This is the kind of track that grabs you quick and pulls you along. Some familiar elements create a persuasive, enticing foundation. It’s lavish and skewed something new. A few of the different synth parts sound lush and full bodied. But Flume never eases back. The tempo is fluid, picking up and building at one point to a drop with little suggestion but to lasting affection. The vocals are pitched and chopped to bits. I can only pick up one line for certain.

Never had to worry, never had to worry.”

This could’ve played out in so many ways. This is the only way it could be.

Hermitude – HyperParadise (Flume Remix)


BenZel – Fallin’ Love (Alex Young Remix)


I left Washington DC at the wrong time.

I grew up in the immediate suburbs of DC. So immediate that many of my peers and myself would say that we were from DC, or the DC area, as a form of geographic shorthand. Most people don’t get it. Bigger city folk see it as cultural re-appropriation. Part of it is. Doesn’t change the connection I have to the area at large. It’s my de facto home city, seeing as my burb wouldn’t exist without it.

So the musical acculturation of the city is a bittersweet thing for me. Used to be that any contemporary music culture was imported. Go-go had been DC’s main musical contribution to the rest of the world. Most people don’t know what the hell go-go is. But now! Now things are absolutely popping off, thanks in part to electronic music’s growth in popularity over the past few years. And I’m not there to enjoy it!

Ah well. Thanks to this miraculous arrangement of cables, fiberoptics, servers, and chips we know as the internet, I can still enjoy the audio products of the city. Like this remix of BenZel’s Fallin’ Love by DC native Alex Young. Alas, DC can’t claim either Umi Takashi or Yoko Watanabe, the principals that comprise BenZel.

Ah well. Can’t win ’em all. Besides, this song is a notch in the W column of life. It starts out sunny and funky before Young takes the reins. Then it turns into a straight clapper. This is the kind of song that puts its charms front and center. The hip-hop heart inspires syncopated head nodding. The bright synths and major key melody gives the one the feeling that your turned towards the sky and your hands are extended upwards, palms outstretched. Chill and uplifting. Not a bad way to be.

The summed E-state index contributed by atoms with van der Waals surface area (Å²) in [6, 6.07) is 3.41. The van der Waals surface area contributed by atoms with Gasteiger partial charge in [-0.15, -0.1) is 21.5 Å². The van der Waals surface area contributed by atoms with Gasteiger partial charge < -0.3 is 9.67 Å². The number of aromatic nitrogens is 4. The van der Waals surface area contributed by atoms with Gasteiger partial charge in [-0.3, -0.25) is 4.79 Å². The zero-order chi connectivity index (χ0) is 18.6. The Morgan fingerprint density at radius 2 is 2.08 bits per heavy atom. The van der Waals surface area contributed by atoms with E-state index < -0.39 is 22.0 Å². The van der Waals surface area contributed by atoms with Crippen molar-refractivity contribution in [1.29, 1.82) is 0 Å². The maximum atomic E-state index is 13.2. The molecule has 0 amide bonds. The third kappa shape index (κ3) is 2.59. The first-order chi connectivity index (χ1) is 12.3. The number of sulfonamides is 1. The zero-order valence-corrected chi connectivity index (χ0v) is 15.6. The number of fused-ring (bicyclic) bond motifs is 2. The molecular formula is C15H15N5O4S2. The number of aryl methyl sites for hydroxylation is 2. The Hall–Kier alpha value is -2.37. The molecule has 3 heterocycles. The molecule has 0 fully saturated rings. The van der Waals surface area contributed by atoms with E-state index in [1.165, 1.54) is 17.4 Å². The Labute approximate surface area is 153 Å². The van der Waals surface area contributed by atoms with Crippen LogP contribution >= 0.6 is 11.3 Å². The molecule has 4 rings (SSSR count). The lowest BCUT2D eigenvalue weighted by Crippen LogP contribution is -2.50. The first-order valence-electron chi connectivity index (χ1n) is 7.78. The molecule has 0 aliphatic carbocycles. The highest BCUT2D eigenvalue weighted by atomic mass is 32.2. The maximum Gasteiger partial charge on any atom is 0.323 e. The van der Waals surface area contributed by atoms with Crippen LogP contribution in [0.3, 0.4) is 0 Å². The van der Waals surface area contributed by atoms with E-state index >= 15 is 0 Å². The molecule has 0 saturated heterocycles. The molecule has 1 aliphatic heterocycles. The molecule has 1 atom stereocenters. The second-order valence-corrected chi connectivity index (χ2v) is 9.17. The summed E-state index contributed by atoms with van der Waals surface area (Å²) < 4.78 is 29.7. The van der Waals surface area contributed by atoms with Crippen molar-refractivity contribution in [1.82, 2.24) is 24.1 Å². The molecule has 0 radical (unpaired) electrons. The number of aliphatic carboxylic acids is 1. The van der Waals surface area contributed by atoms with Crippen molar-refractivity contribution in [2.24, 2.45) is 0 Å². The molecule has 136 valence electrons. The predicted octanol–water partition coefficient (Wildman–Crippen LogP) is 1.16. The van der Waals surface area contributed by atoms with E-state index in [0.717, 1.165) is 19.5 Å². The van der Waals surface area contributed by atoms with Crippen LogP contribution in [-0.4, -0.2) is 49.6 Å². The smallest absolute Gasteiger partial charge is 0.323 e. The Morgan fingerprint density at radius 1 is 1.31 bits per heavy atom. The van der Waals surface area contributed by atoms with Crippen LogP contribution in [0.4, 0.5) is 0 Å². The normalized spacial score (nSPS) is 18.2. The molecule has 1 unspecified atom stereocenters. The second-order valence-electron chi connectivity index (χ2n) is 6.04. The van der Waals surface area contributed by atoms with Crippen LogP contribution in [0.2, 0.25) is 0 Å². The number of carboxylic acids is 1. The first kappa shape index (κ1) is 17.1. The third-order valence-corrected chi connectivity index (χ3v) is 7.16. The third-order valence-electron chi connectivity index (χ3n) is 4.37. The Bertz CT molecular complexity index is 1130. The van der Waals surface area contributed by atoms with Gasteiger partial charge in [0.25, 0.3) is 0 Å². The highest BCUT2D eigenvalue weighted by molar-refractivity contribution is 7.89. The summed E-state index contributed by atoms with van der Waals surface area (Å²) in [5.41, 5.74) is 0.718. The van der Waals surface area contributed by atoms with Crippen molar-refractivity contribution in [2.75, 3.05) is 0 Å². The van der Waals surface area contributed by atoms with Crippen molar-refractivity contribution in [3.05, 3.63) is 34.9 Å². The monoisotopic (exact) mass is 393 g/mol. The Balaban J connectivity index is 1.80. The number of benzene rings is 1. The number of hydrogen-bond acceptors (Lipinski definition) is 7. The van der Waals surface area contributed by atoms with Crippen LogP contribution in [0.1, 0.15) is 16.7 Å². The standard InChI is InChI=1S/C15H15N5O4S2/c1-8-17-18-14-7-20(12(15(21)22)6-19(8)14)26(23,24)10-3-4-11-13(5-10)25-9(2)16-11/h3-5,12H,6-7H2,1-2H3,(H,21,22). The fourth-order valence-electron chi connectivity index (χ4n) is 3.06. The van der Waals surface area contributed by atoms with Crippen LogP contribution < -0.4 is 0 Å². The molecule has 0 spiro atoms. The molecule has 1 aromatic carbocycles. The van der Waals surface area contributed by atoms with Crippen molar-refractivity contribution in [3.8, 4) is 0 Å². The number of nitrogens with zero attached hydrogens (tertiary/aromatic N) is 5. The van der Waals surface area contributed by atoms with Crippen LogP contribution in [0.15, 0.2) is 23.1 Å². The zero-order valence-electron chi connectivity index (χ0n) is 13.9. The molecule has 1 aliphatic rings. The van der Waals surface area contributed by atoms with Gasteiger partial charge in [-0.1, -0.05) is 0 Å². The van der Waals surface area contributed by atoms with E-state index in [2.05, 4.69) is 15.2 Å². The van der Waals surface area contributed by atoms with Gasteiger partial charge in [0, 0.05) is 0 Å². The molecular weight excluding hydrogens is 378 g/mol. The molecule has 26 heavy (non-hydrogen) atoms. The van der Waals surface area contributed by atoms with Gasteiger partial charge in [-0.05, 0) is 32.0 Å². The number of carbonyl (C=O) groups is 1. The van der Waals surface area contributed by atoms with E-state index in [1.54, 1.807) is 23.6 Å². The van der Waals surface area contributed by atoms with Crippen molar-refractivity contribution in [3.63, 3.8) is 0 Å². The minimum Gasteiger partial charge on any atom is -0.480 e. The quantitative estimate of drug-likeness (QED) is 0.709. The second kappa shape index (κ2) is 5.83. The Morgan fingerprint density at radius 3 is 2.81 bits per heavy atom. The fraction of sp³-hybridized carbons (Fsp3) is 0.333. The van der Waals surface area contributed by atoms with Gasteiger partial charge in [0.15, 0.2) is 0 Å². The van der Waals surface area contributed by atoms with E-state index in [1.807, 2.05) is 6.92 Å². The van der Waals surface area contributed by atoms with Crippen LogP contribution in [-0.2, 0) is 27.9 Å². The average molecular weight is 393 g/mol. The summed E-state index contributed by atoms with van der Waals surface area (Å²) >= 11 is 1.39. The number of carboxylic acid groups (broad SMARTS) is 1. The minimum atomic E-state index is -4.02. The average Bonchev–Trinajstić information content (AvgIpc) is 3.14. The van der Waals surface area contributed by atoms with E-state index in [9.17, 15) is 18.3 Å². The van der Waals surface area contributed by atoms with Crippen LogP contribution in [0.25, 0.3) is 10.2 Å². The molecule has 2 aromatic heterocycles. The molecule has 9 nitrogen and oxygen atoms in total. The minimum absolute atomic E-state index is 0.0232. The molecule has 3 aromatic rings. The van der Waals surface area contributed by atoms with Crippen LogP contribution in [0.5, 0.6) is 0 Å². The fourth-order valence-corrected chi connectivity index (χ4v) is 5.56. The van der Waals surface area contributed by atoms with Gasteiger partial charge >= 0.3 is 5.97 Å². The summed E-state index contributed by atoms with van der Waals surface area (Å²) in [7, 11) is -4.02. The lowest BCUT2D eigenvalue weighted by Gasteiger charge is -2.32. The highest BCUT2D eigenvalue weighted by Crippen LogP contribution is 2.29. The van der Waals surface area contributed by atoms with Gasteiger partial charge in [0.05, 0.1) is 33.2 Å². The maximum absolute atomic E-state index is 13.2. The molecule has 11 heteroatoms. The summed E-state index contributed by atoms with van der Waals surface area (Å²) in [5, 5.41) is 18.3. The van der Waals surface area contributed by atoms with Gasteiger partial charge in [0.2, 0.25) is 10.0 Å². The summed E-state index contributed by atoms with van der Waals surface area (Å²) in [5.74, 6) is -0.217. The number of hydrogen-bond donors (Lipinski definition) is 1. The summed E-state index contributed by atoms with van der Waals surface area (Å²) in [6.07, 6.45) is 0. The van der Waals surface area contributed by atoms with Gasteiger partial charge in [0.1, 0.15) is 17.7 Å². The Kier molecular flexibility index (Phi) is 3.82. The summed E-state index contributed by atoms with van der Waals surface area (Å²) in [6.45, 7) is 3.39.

BenZel – Fallin’ Love (Alex Young Remix)


Sir Sly – Ghost

sir sly ghost

Le petit mort, or, “the little death”. The phrase is French in origin, basically a winking, euphemistic term for orgasm. It refers to that final, ecstatic moment of release, when the mind lets go for but a moment. A short, powerful attack, followed by a momentary decay, a sustain that may last just a moment longer, and then the afterglow in the release.

Alright, enough speechifying. The Parisians put it much more concisely and cleverly anyways. But if you’re reading EMPT, you already know that the French have a certain way with words.

Little deaths haunt Sir Sly’s Ghost in a number of ways. The track maintains a steady ebb and flow throughout, compositionally speaking, with the builds in the verses gently cresting at the choruses. This keeps up for the first two thirds of the track, while the last leg unfurls into complete synth-pop maudlin bliss. The instrumentation keeps in line with this theme of loss, with the church-y organs adding some color to the harmony.

What other deaths is Landon James trying to bring the listeners’ attention? At first it sounds like a case of two ships passing in the night. Then it sounds like a true death of the heart, a loss existential. But could it be something more?

Go ahead and stand up straight
Straight against the wall
Why did I go for you?
Pick you up when you fall
Was I too drunk to say what I said to you?
Was I too blind to see right through you?

You flew out on a plane
Came crashing into the ocean
And then you haunted me
Don’t have a clue what’s the motion
So every now and then it feels so soothing
When you float on a bit and move right though me

Get up, save face
Find your way back to the grave
You’ll never find your way back home
You’re a ghost.”

Which isn’t to say that this is a bummer of a cut. Maybe it’s James’ smooth croon, which sounds affecting either in conversational sing-song or hushed falsetto. Maybe it’s the incognito electro vibe it has going on. After a while, you stop asking why or how. You’re too busy hitting play again.

Sir Sly – Ghost


Alex Metric – Scandalism


It’s all about elevation, you know? Isn’t that a big part of music’s appeal? It is for me. Fact of the matter is I don’t consider myself a spiritual person. A big aspect of this – a symptom, a catalyst, I’m not sure – is that it’s hard to give myself over to anything at all. Except for music, except for stuff like this.

Epiphanic. That’s all that needs to be said about this Alex Metric track.

But I go on. Scandalism sounds like it was transported from some parallel universe that’s a few years further in development than ours. One where raves and EDM shows hew even closer to events with spiritual significance than they do in the here and now. This is lazer light show gospel music. This is a hymn for the young, alive, and full of life. That organ-like synth peel at the beginning lends to this vibe. The cascading keyboard arpeggios and chime-like bell noises don’t hurt it, either. There’s plenty of 80s aping goodness in here too. So much of the production has this soft-focus glow to it. The white noise “wooshes” that billow through the background also lend the entire thing a breezy, airy feeling.